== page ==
20 CFR 404.331 and 404.726
M, the 60-year-old widow of a worker who died fully insured, filed application for mother's insurance benefits for herself and child's insurance benefits on behalf of the worker's mentally retarded son, C, age 39. On the basis of the application filed by M, C was found to be entitled to child's insurance benefits (as a disabled adult child) on the worker's earnings record.
To be entitled to mother's insurance benefits under section 202(g) of the Act (besides other requirements all of which M met) the widow must have in her care a child of the deceased worker entitled to a child's insurance benefit. Therefore, if M is found to have C "in her care" she can be entitled to mother's insurance benefits.
C, born in 1924, is enrolled in a private school for the mentally retarded and emotionally disturbed. He has been enrolled in the school for many years as a resident but he spends about 6 months a year living at home with M, his mother. M arranges for C's vacations from school and on these occasions C lives at home with M and receives the constant care and supervision he requires. C also becomes homesick frequently and will ask M to take him home for a while. When he feels ready to return, C is taken back to the school by M. M visits the school three or four times yearly, these visits lasting for periods from one day to one week.
M has the right to withdraw C from the school at any time and she has requested and received regular reports from the school regarding C's progress and behavior. She also gives the school officials instructions as to C's medical and dental needs; the case of his person; any special foods he is to have; the reading matter he is to have; and any extra instruction she believes C should receive. M also provides all of C's clothing. The school plan does not call for exclusive control of the child's development and training; and all of M's wishes are complied with by the school authorities.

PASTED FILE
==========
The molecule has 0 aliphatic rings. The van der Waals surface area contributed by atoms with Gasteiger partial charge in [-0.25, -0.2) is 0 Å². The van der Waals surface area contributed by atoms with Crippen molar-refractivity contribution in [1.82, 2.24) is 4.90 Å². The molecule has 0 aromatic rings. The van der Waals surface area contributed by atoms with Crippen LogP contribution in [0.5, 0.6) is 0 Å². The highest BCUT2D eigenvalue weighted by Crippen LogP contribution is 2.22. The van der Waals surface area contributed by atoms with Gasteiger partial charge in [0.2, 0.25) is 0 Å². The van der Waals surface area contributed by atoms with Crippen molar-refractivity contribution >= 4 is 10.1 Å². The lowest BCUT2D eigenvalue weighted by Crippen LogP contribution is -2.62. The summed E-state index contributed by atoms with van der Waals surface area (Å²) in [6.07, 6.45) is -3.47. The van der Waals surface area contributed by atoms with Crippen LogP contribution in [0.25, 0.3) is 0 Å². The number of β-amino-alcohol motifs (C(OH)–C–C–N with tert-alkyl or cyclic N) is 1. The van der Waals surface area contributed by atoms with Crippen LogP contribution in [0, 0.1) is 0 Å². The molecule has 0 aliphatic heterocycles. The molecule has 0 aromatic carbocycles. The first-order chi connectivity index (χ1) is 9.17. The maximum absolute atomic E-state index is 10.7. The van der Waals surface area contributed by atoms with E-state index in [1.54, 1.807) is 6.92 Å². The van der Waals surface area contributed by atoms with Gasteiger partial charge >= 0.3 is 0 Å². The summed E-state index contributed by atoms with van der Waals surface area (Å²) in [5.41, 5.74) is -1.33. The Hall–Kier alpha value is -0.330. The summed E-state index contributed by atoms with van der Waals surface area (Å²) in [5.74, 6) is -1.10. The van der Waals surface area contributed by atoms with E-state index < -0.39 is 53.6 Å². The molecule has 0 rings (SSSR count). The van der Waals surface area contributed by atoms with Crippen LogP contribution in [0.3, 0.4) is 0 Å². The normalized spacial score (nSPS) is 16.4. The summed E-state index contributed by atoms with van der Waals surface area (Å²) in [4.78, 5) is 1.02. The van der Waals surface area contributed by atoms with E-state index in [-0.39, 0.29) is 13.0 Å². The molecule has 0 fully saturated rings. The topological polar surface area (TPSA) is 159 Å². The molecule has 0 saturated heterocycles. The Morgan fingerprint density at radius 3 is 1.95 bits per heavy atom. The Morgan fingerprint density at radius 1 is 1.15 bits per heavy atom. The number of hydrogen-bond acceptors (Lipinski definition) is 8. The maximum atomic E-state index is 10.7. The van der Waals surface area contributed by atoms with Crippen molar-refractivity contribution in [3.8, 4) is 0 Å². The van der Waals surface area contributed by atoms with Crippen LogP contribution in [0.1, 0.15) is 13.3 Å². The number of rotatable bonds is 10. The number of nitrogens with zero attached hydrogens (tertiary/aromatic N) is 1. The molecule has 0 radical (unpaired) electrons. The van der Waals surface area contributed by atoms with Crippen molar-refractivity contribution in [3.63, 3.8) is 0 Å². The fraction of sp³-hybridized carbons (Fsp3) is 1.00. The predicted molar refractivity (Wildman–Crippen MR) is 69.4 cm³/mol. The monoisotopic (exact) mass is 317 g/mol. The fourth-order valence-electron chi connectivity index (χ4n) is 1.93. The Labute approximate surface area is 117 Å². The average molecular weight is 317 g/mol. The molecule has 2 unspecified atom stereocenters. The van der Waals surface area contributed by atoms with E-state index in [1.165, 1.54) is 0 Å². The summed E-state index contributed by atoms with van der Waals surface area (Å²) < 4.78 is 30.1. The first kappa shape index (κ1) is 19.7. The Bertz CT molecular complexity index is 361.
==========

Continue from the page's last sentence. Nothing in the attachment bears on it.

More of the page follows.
Section 404.331(a) of the Social Security Administration Regulations No. 4 provides that:
The sole issue is, therefore, whether under the above circumstances M can be considered to have C "in her care" while he is residing at the school.
Where a mother and child are not living together continuously, but the child is mentally incompetent, as is the situation in this case, the mother has the child in her care during the period of separation if she exercises parental control and responsibility for the welfare and care of such child. The mother exercises parental control and responsibility when she supervises the activities of the child, participates in the important decisions about the child's physical needs and mental development, and measurable controls the child's upbringing and development. Such responsibility and control may be exercised indirectly, e.g., by giving instructions to the child's custodian and ensuring that the instructions are carried out.
In this case, M participates in the important decisions about C's physical needs and mental development, supervises his activities, and measurably influences his upbringing and development by her frequent contact with the school authorities, the instructions given as to his medical care, diet, and type of training, and by her close contact with C on visits. M is well known to those in charge of the school and has discussed C's progress may times over the long period of years during which he has attended the school. C's development and training are not exclusively controlled by the school. Rather there is a joint sharing of responsibility for his upbringing and training.
M clearly demonstrates by her activities that she retains and exercises parental control and responsibility for the welfare and care of C while he is at school as well as at home. Accordingly, it is held that M has C in her care even during those months when they are separated by C's attendance at school and she is, therefore, entitled to mother's insurance benefits (all other requirements for entitlement having been met).
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